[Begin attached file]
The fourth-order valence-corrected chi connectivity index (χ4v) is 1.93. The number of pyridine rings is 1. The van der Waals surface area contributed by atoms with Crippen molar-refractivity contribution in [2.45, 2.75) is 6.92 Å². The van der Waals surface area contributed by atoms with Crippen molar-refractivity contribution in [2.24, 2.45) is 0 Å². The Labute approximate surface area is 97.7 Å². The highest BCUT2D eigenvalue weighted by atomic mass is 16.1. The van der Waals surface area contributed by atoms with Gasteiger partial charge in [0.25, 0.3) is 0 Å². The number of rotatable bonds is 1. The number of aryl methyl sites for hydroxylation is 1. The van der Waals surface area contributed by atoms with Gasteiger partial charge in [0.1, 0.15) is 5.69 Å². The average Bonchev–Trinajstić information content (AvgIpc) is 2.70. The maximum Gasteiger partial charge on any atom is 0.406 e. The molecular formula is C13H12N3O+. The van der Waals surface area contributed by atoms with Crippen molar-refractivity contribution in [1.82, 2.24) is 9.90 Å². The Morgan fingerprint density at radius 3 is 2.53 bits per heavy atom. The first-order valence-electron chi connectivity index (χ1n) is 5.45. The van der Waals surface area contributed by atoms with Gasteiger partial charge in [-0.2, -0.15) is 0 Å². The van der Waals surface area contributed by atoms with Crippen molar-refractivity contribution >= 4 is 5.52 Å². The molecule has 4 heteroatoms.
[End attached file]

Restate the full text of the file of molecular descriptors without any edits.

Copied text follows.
The fourth-order valence-corrected chi connectivity index (χ4v) is 1.93. The number of pyridine rings is 1. The van der Waals surface area contributed by atoms with Crippen molar-refractivity contribution in [2.45, 2.75) is 6.92 Å². The van der Waals surface area contributed by atoms with Crippen molar-refractivity contribution in [2.24, 2.45) is 0 Å². The Labute approximate surface area is 97.7 Å². The highest BCUT2D eigenvalue weighted by atomic mass is 16.1. The van der Waals surface area contributed by atoms with Gasteiger partial charge in [0.25, 0.3) is 0 Å². The number of rotatable bonds is 1. The number of aryl methyl sites for hydroxylation is 1. The van der Waals surface area contributed by atoms with Gasteiger partial charge in [0.1, 0.15) is 5.69 Å². The average Bonchev–Trinajstić information content (AvgIpc) is 2.70. The maximum Gasteiger partial charge on any atom is 0.406 e. The molecular formula is C13H12N3O+. The van der Waals surface area contributed by atoms with Crippen molar-refractivity contribution in [1.82, 2.24) is 9.90 Å². The Morgan fingerprint density at radius 3 is 2.53 bits per heavy atom. The first-order valence-electron chi connectivity index (χ1n) is 5.45. The van der Waals surface area contributed by atoms with Gasteiger partial charge in [-0.2, -0.15) is 0 Å². The van der Waals surface area contributed by atoms with Crippen molar-refractivity contribution >= 4 is 5.52 Å². The molecule has 4 heteroatoms.